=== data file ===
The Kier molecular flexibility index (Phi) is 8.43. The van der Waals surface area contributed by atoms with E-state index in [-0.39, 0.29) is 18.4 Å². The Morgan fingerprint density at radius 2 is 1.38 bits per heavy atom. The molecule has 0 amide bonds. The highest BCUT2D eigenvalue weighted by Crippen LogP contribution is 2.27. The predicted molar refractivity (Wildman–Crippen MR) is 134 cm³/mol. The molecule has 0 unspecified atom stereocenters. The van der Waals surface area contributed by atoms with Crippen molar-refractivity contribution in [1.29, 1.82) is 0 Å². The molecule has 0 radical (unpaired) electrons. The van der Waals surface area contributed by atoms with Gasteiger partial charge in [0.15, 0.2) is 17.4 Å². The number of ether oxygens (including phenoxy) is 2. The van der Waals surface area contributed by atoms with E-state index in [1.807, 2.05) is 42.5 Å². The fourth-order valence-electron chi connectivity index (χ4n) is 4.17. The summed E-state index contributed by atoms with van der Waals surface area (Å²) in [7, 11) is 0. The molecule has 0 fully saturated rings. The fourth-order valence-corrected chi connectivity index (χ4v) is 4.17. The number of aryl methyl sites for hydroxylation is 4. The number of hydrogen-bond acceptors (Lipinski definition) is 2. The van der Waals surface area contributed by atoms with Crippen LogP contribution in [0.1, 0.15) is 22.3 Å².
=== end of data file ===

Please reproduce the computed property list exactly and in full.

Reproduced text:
The Kier molecular flexibility index (Phi) is 8.43. The van der Waals surface area contributed by atoms with E-state index in [-0.39, 0.29) is 18.4 Å². The Morgan fingerprint density at radius 2 is 1.38 bits per heavy atom. The molecule has 0 amide bonds. The highest BCUT2D eigenvalue weighted by Crippen LogP contribution is 2.27. The predicted molar refractivity (Wildman–Crippen MR) is 134 cm³/mol. The molecule has 0 unspecified atom stereocenters. The van der Waals surface area contributed by atoms with Crippen molar-refractivity contribution in [1.29, 1.82) is 0 Å². The molecule has 0 radical (unpaired) electrons. The van der Waals surface area contributed by atoms with Gasteiger partial charge in [0.15, 0.2) is 17.4 Å². The number of ether oxygens (including phenoxy) is 2. The van der Waals surface area contributed by atoms with E-state index in [1.807, 2.05) is 42.5 Å². The fourth-order valence-electron chi connectivity index (χ4n) is 4.17. The summed E-state index contributed by atoms with van der Waals surface area (Å²) in [7, 11) is 0. The molecule has 0 fully saturated rings. The fourth-order valence-corrected chi connectivity index (χ4v) is 4.17. The number of aryl methyl sites for hydroxylation is 4. The number of hydrogen-bond acceptors (Lipinski definition) is 2. The van der Waals surface area contributed by atoms with Crippen LogP contribution in [0.1, 0.15) is 22.3 Å².